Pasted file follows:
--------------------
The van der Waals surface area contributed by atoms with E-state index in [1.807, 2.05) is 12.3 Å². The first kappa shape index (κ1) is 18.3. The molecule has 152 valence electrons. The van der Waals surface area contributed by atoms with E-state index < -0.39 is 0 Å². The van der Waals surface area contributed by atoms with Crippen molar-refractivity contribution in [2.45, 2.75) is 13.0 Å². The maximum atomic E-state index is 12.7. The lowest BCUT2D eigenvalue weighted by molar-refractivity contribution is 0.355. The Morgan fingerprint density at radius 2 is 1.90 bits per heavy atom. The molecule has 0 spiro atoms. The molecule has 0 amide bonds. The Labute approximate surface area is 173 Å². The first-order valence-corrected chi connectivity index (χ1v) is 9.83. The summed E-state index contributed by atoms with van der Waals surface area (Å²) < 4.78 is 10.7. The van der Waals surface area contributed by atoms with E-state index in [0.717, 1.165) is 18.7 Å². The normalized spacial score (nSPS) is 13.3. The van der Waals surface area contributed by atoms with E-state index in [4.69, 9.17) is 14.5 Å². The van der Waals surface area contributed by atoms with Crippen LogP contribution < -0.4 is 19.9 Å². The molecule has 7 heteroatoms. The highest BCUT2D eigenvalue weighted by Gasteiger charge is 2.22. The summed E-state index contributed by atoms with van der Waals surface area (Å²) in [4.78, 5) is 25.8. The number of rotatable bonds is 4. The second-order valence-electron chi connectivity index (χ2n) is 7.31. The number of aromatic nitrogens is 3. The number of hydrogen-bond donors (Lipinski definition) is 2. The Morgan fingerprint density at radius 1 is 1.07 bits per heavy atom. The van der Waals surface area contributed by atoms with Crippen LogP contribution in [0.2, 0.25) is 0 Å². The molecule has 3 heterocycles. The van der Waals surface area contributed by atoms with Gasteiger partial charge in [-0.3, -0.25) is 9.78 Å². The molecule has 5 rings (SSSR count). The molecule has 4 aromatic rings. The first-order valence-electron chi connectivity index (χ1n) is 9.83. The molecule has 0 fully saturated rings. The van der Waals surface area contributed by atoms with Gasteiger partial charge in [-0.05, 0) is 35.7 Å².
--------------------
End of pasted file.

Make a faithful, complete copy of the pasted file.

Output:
The van der Waals surface area contributed by atoms with E-state index in [1.807, 2.05) is 12.3 Å². The first kappa shape index (κ1) is 18.3. The molecule has 152 valence electrons. The van der Waals surface area contributed by atoms with E-state index < -0.39 is 0 Å². The van der Waals surface area contributed by atoms with Crippen molar-refractivity contribution in [2.45, 2.75) is 13.0 Å². The maximum atomic E-state index is 12.7. The lowest BCUT2D eigenvalue weighted by molar-refractivity contribution is 0.355. The Morgan fingerprint density at radius 2 is 1.90 bits per heavy atom. The molecule has 0 spiro atoms. The molecule has 0 amide bonds. The Labute approximate surface area is 173 Å². The first-order valence-corrected chi connectivity index (χ1v) is 9.83. The summed E-state index contributed by atoms with van der Waals surface area (Å²) < 4.78 is 10.7. The van der Waals surface area contributed by atoms with E-state index in [0.717, 1.165) is 18.7 Å². The normalized spacial score (nSPS) is 13.3. The van der Waals surface area contributed by atoms with E-state index in [4.69, 9.17) is 14.5 Å². The van der Waals surface area contributed by atoms with Crippen LogP contribution < -0.4 is 19.9 Å². The molecule has 7 heteroatoms. The highest BCUT2D eigenvalue weighted by Gasteiger charge is 2.22. The summed E-state index contributed by atoms with van der Waals surface area (Å²) in [4.78, 5) is 25.8. The number of rotatable bonds is 4. The second-order valence-electron chi connectivity index (χ2n) is 7.31. The number of aromatic nitrogens is 3. The number of hydrogen-bond donors (Lipinski definition) is 2. The Morgan fingerprint density at radius 1 is 1.07 bits per heavy atom. The van der Waals surface area contributed by atoms with Crippen LogP contribution in [0.2, 0.25) is 0 Å². The molecule has 3 heterocycles. The van der Waals surface area contributed by atoms with Gasteiger partial charge in [-0.3, -0.25) is 9.78 Å². The molecule has 5 rings (SSSR count). The molecule has 4 aromatic rings. The first-order valence-electron chi connectivity index (χ1n) is 9.83. The molecule has 0 fully saturated rings. The van der Waals surface area contributed by atoms with Gasteiger partial charge in [-0.05, 0) is 35.7 Å².